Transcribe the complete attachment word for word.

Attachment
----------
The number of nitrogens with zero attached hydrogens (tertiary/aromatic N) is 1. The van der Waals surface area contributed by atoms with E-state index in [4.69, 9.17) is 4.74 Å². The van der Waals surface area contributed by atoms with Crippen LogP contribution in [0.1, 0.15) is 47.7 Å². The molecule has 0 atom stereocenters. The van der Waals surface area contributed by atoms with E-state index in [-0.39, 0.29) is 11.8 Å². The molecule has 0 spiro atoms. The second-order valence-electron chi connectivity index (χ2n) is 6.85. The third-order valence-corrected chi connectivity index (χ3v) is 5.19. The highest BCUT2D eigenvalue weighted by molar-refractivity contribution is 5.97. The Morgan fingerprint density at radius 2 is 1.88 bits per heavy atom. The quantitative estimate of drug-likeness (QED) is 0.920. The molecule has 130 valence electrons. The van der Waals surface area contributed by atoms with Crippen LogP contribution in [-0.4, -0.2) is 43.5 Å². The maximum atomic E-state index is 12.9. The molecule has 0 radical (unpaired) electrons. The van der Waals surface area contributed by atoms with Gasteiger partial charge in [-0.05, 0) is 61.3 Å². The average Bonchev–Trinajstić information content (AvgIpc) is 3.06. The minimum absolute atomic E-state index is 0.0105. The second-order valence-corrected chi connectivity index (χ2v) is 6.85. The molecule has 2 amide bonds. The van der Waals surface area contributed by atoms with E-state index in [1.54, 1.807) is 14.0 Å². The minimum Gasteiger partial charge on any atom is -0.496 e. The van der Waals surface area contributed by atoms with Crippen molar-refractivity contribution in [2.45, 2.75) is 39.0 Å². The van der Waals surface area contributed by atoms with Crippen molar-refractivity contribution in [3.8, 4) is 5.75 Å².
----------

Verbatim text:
The number of nitrogens with zero attached hydrogens (tertiary/aromatic N) is 1. The van der Waals surface area contributed by atoms with E-state index in [4.69, 9.17) is 4.74 Å². The van der Waals surface area contributed by atoms with Crippen LogP contribution in [0.1, 0.15) is 47.7 Å². The molecule has 0 atom stereocenters. The van der Waals surface area contributed by atoms with E-state index in [-0.39, 0.29) is 11.8 Å². The molecule has 0 spiro atoms. The second-order valence-electron chi connectivity index (χ2n) is 6.85. The third-order valence-corrected chi connectivity index (χ3v) is 5.19. The highest BCUT2D eigenvalue weighted by molar-refractivity contribution is 5.97. The Morgan fingerprint density at radius 2 is 1.88 bits per heavy atom. The quantitative estimate of drug-likeness (QED) is 0.920. The molecule has 130 valence electrons. The van der Waals surface area contributed by atoms with Crippen LogP contribution in [-0.4, -0.2) is 43.5 Å². The maximum atomic E-state index is 12.9. The molecule has 0 radical (unpaired) electrons. The van der Waals surface area contributed by atoms with Gasteiger partial charge in [-0.05, 0) is 61.3 Å². The average Bonchev–Trinajstić information content (AvgIpc) is 3.06. The minimum absolute atomic E-state index is 0.0105. The second-order valence-corrected chi connectivity index (χ2v) is 6.85. The molecule has 2 amide bonds. The van der Waals surface area contributed by atoms with E-state index in [1.54, 1.807) is 14.0 Å². The minimum Gasteiger partial charge on any atom is -0.496 e. The van der Waals surface area contributed by atoms with Crippen molar-refractivity contribution in [2.45, 2.75) is 39.0 Å². The van der Waals surface area contributed by atoms with Crippen molar-refractivity contribution in [3.8, 4) is 5.75 Å².